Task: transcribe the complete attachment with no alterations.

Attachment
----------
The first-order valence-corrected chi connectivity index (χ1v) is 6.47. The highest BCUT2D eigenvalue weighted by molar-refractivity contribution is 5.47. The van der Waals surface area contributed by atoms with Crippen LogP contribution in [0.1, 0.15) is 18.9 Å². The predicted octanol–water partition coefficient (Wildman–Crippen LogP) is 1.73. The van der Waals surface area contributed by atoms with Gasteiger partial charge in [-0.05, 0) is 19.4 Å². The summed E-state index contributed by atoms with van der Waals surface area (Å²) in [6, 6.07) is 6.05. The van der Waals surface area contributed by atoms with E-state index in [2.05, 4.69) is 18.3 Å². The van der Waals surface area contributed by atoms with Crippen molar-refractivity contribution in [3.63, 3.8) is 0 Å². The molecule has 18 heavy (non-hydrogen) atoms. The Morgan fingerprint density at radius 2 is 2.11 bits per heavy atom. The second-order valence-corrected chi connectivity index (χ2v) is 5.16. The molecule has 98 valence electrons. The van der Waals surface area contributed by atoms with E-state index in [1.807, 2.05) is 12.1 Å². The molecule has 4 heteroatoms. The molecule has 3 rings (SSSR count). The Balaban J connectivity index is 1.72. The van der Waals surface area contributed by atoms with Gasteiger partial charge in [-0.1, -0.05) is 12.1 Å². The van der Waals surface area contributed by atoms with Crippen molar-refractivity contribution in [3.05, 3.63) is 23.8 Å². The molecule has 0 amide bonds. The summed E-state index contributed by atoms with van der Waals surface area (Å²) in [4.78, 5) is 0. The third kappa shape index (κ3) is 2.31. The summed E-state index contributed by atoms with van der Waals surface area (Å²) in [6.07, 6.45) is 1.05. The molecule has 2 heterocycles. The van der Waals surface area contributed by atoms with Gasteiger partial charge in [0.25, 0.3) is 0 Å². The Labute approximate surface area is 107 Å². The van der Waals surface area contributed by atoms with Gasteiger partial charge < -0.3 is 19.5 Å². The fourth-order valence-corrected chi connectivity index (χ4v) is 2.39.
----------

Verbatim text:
The first-order valence-corrected chi connectivity index (χ1v) is 6.47. The highest BCUT2D eigenvalue weighted by molar-refractivity contribution is 5.47. The van der Waals surface area contributed by atoms with Crippen LogP contribution in [0.1, 0.15) is 18.9 Å². The predicted octanol–water partition coefficient (Wildman–Crippen LogP) is 1.73. The van der Waals surface area contributed by atoms with Gasteiger partial charge in [-0.05, 0) is 19.4 Å². The summed E-state index contributed by atoms with van der Waals surface area (Å²) in [6, 6.07) is 6.05. The van der Waals surface area contributed by atoms with E-state index in [2.05, 4.69) is 18.3 Å². The van der Waals surface area contributed by atoms with Crippen molar-refractivity contribution in [3.63, 3.8) is 0 Å². The molecule has 18 heavy (non-hydrogen) atoms. The Morgan fingerprint density at radius 2 is 2.11 bits per heavy atom. The second-order valence-corrected chi connectivity index (χ2v) is 5.16. The molecule has 98 valence electrons. The van der Waals surface area contributed by atoms with E-state index in [1.807, 2.05) is 12.1 Å². The molecule has 4 heteroatoms. The molecule has 3 rings (SSSR count). The Balaban J connectivity index is 1.72. The van der Waals surface area contributed by atoms with Gasteiger partial charge in [-0.1, -0.05) is 12.1 Å². The van der Waals surface area contributed by atoms with Crippen molar-refractivity contribution in [3.05, 3.63) is 23.8 Å². The molecule has 0 amide bonds. The summed E-state index contributed by atoms with van der Waals surface area (Å²) in [4.78, 5) is 0. The third kappa shape index (κ3) is 2.31. The summed E-state index contributed by atoms with van der Waals surface area (Å²) in [6.07, 6.45) is 1.05. The molecule has 2 heterocycles. The van der Waals surface area contributed by atoms with Gasteiger partial charge in [0.25, 0.3) is 0 Å². The Labute approximate surface area is 107 Å². The van der Waals surface area contributed by atoms with Gasteiger partial charge < -0.3 is 19.5 Å². The fourth-order valence-corrected chi connectivity index (χ4v) is 2.39.